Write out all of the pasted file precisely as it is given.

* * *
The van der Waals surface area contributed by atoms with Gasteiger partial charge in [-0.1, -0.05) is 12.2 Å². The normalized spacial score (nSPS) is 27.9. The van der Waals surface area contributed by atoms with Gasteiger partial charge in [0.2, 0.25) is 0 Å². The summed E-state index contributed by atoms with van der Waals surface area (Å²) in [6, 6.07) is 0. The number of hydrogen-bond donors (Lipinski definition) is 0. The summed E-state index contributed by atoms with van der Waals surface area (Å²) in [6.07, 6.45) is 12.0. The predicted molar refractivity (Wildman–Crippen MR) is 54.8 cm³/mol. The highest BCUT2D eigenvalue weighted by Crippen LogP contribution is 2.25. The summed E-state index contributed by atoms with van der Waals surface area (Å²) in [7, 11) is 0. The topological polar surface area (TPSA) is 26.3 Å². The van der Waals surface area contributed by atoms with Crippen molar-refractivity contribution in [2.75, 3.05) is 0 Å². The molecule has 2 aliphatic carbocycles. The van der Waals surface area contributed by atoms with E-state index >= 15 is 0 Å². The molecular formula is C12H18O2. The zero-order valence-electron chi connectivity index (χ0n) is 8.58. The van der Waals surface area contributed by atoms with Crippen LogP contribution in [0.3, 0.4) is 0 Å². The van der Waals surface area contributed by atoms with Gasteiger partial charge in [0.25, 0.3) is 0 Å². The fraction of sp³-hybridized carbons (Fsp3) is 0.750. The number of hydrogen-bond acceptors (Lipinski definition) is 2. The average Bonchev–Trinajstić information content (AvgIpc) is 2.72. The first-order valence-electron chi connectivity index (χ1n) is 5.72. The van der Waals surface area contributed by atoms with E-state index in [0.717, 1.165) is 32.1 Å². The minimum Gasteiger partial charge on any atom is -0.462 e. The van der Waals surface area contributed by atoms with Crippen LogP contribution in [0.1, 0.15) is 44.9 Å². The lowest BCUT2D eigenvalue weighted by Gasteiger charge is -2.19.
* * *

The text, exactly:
The van der Waals surface area contributed by atoms with Gasteiger partial charge in [-0.1, -0.05) is 12.2 Å². The normalized spacial score (nSPS) is 27.9. The van der Waals surface area contributed by atoms with Gasteiger partial charge in [0.2, 0.25) is 0 Å². The summed E-state index contributed by atoms with van der Waals surface area (Å²) in [6, 6.07) is 0. The number of hydrogen-bond donors (Lipinski definition) is 0. The summed E-state index contributed by atoms with van der Waals surface area (Å²) in [6.07, 6.45) is 12.0. The predicted molar refractivity (Wildman–Crippen MR) is 54.8 cm³/mol. The highest BCUT2D eigenvalue weighted by Crippen LogP contribution is 2.25. The summed E-state index contributed by atoms with van der Waals surface area (Å²) in [7, 11) is 0. The topological polar surface area (TPSA) is 26.3 Å². The van der Waals surface area contributed by atoms with Crippen molar-refractivity contribution in [2.75, 3.05) is 0 Å². The molecule has 2 aliphatic carbocycles. The van der Waals surface area contributed by atoms with E-state index >= 15 is 0 Å². The molecular formula is C12H18O2. The zero-order valence-electron chi connectivity index (χ0n) is 8.58. The van der Waals surface area contributed by atoms with Crippen LogP contribution in [0.3, 0.4) is 0 Å². The van der Waals surface area contributed by atoms with Gasteiger partial charge in [0.25, 0.3) is 0 Å². The fraction of sp³-hybridized carbons (Fsp3) is 0.750. The number of hydrogen-bond acceptors (Lipinski definition) is 2. The average Bonchev–Trinajstić information content (AvgIpc) is 2.72. The first-order valence-electron chi connectivity index (χ1n) is 5.72. The van der Waals surface area contributed by atoms with E-state index in [0.717, 1.165) is 32.1 Å². The minimum Gasteiger partial charge on any atom is -0.462 e. The van der Waals surface area contributed by atoms with Crippen LogP contribution in [0.1, 0.15) is 44.9 Å². The lowest BCUT2D eigenvalue weighted by Gasteiger charge is -2.19.